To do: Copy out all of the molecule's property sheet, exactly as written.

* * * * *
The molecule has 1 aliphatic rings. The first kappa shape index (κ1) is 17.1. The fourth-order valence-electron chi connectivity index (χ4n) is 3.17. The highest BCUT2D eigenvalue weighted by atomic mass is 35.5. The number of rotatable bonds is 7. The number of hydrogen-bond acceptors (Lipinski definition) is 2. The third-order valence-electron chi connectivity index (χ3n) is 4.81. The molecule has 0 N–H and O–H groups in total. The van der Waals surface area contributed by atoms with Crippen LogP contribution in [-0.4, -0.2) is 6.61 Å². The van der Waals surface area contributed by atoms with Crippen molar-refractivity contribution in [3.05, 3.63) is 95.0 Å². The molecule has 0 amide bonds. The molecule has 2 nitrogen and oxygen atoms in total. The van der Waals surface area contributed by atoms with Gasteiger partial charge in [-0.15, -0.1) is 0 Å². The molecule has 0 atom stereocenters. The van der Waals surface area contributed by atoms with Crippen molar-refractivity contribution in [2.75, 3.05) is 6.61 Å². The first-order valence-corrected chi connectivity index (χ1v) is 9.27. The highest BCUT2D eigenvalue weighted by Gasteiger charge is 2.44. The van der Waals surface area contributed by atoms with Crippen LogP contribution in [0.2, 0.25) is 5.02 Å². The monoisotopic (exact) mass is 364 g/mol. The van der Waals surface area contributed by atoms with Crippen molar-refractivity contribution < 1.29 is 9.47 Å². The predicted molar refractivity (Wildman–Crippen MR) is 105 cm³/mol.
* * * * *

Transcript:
The molecule has 1 aliphatic rings. The first kappa shape index (κ1) is 17.1. The fourth-order valence-electron chi connectivity index (χ4n) is 3.17. The highest BCUT2D eigenvalue weighted by atomic mass is 35.5. The number of rotatable bonds is 7. The number of hydrogen-bond acceptors (Lipinski definition) is 2. The third-order valence-electron chi connectivity index (χ3n) is 4.81. The molecule has 0 N–H and O–H groups in total. The van der Waals surface area contributed by atoms with Crippen LogP contribution in [-0.4, -0.2) is 6.61 Å². The van der Waals surface area contributed by atoms with Crippen molar-refractivity contribution in [3.05, 3.63) is 95.0 Å². The molecule has 0 amide bonds. The molecule has 2 nitrogen and oxygen atoms in total. The van der Waals surface area contributed by atoms with Gasteiger partial charge in [-0.15, -0.1) is 0 Å². The molecule has 0 atom stereocenters. The van der Waals surface area contributed by atoms with Crippen molar-refractivity contribution in [2.75, 3.05) is 6.61 Å². The first-order valence-corrected chi connectivity index (χ1v) is 9.27. The highest BCUT2D eigenvalue weighted by Gasteiger charge is 2.44. The van der Waals surface area contributed by atoms with Crippen LogP contribution in [0.2, 0.25) is 5.02 Å². The monoisotopic (exact) mass is 364 g/mol. The van der Waals surface area contributed by atoms with Crippen molar-refractivity contribution < 1.29 is 9.47 Å². The predicted molar refractivity (Wildman–Crippen MR) is 105 cm³/mol.